• Thanks for the recipe! Most of our roses are yellowish-pink. I’ll get a picture of the color if I can find time to do this. I plan to also dry some petals. Soap sounds like a fun challenge!

  2. Hi. Just dropped by from the Backyard Farming Connection garden page. My peppers aren’t much bigger than when I bought them as seedlings 6 weeks ago. Although two of them do have peppers on them they are stumpy as well.

    • Hopefully we can both help ours snap out of it! I saw your irrigation, and that’s our next step in the backyard. Thanks for stopping by and I’ll be watching your progress!

  3. Wow…everything looks wonderful! I wish I could tell you what happened with those frozen ants! I’ve never seen such a thing! I do love your white squash and hope it is fairing well despite all of it’s little black bugs! Have a wonderful week!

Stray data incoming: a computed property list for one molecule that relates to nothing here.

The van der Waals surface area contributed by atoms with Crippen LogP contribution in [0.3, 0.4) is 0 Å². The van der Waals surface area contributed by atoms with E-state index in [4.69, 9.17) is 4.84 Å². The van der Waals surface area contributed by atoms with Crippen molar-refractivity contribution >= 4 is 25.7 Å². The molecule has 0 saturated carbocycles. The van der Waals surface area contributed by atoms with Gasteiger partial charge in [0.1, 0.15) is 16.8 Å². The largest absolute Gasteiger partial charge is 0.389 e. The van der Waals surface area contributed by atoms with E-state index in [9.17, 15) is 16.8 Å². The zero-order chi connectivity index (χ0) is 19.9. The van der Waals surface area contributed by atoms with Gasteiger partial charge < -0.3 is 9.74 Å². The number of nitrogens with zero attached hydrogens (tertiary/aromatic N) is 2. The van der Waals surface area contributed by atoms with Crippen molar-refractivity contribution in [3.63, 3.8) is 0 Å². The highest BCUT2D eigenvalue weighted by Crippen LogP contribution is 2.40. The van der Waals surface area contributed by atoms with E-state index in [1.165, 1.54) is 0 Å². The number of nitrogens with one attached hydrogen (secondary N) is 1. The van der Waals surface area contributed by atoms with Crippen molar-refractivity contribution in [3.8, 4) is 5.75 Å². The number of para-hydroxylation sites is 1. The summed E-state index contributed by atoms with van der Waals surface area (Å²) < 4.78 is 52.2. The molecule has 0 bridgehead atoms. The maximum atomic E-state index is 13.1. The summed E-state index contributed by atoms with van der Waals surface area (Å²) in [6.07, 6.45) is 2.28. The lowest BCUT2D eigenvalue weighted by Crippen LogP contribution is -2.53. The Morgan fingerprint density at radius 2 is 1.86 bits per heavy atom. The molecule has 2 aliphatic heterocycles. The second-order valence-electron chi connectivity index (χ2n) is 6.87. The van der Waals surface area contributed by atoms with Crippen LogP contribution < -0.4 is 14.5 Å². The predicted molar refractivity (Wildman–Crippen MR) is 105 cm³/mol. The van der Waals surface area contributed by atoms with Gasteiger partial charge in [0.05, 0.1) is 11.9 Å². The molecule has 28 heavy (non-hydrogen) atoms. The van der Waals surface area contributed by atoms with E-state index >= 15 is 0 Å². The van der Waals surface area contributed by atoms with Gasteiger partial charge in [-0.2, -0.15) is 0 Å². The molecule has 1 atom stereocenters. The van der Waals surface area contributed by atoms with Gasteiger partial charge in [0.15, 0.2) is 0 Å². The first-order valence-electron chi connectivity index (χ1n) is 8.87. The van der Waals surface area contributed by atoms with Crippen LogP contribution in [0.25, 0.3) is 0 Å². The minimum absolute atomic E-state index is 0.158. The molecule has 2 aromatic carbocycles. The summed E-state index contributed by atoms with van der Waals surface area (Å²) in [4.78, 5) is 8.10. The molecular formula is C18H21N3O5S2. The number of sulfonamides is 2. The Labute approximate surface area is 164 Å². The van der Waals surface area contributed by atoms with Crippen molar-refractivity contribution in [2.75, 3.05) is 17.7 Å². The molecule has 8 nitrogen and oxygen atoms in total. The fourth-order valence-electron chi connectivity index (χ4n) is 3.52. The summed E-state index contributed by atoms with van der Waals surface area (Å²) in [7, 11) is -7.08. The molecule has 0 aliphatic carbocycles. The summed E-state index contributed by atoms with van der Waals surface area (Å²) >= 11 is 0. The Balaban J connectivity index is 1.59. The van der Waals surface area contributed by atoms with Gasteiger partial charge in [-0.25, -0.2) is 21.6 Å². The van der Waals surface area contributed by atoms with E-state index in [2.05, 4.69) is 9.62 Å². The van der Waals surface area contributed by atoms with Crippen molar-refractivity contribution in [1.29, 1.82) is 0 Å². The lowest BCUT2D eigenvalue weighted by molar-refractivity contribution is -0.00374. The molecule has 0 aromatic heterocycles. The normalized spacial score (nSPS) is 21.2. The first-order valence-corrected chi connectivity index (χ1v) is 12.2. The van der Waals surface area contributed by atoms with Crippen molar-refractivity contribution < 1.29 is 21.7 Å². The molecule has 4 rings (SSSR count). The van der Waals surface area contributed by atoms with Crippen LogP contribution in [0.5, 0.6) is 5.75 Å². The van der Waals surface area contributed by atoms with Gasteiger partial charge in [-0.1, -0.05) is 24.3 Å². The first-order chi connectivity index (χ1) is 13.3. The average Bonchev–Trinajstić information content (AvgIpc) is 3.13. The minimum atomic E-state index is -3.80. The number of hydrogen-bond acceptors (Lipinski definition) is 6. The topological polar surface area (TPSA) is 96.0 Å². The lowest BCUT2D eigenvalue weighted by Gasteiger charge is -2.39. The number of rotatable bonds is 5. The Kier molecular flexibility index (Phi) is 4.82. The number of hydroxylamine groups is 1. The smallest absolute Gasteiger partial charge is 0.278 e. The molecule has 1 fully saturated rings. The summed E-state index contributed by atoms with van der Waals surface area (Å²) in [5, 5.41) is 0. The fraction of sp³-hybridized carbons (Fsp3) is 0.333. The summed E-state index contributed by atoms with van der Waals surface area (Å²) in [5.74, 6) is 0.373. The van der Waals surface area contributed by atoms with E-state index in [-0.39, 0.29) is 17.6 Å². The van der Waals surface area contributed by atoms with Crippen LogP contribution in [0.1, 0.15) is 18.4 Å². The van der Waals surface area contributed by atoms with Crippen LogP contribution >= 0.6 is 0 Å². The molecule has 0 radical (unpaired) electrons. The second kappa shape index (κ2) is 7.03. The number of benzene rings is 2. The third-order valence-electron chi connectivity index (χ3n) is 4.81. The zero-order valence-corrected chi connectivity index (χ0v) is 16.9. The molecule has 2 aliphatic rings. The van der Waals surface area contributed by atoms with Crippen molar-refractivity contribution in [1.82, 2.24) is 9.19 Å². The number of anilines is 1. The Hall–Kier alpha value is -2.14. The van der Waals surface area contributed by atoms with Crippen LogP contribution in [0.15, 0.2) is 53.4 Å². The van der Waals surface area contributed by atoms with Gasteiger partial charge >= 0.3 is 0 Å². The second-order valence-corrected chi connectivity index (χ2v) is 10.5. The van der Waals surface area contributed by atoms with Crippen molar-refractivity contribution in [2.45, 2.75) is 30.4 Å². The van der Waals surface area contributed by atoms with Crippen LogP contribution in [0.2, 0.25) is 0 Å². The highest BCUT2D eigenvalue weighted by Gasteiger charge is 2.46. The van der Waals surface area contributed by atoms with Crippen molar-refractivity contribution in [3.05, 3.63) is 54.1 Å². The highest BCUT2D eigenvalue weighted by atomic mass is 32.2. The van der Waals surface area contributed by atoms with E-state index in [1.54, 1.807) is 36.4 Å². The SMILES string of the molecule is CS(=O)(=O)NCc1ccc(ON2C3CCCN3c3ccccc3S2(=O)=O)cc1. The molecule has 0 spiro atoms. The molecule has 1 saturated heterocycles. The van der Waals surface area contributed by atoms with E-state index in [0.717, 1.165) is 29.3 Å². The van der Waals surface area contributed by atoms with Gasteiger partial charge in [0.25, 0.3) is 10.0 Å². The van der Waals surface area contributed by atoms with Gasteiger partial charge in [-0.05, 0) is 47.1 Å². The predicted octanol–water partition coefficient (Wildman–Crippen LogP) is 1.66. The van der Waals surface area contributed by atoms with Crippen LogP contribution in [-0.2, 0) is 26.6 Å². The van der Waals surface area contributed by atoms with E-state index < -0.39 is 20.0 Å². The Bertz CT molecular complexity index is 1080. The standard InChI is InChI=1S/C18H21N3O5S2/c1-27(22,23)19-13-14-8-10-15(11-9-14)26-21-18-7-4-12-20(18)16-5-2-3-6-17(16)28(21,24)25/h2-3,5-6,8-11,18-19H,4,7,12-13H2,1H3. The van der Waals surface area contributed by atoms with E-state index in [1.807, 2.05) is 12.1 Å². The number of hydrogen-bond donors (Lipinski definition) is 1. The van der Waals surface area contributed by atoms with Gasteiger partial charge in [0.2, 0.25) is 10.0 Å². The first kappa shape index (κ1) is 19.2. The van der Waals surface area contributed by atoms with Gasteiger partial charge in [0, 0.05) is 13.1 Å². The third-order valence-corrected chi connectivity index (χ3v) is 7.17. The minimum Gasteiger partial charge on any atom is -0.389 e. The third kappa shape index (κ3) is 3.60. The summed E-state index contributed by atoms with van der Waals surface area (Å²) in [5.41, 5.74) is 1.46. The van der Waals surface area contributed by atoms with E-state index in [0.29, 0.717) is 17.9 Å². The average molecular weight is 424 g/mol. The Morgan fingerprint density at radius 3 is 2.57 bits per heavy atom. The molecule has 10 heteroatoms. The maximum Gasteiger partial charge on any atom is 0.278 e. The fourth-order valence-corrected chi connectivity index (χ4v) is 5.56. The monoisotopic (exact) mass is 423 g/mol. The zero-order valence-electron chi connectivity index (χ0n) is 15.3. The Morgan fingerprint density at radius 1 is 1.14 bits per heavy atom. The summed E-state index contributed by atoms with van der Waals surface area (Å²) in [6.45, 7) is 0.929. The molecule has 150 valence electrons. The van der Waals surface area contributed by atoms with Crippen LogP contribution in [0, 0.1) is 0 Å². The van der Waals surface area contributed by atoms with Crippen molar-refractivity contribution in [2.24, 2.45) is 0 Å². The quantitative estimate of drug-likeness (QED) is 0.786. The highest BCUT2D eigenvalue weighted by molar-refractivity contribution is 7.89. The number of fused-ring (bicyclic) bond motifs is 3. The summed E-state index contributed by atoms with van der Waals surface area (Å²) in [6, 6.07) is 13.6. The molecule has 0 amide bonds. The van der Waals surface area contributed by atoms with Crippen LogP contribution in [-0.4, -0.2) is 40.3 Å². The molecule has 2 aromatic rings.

• We have one or two of each variety, and I have more that we weren’t able to fit in! Fingers crossed, we haven’t had squash bugs. I’ve been trying to identify the critters we do have, and the biggest problem our squash is facing is lack of water.

Leave a Reply

Fill in your details below or click an icon to log in:

WordPress.com Logo

You are commenting using your WordPress.com account. Log Out / Change )

Twitter picture

You are commenting using your Twitter account. Log Out / Change )

Facebook photo

You are commenting using your Facebook account. Log Out / Change )

Google+ photo

You are commenting using your Google+ account. Log Out / Change )

Connecting to %s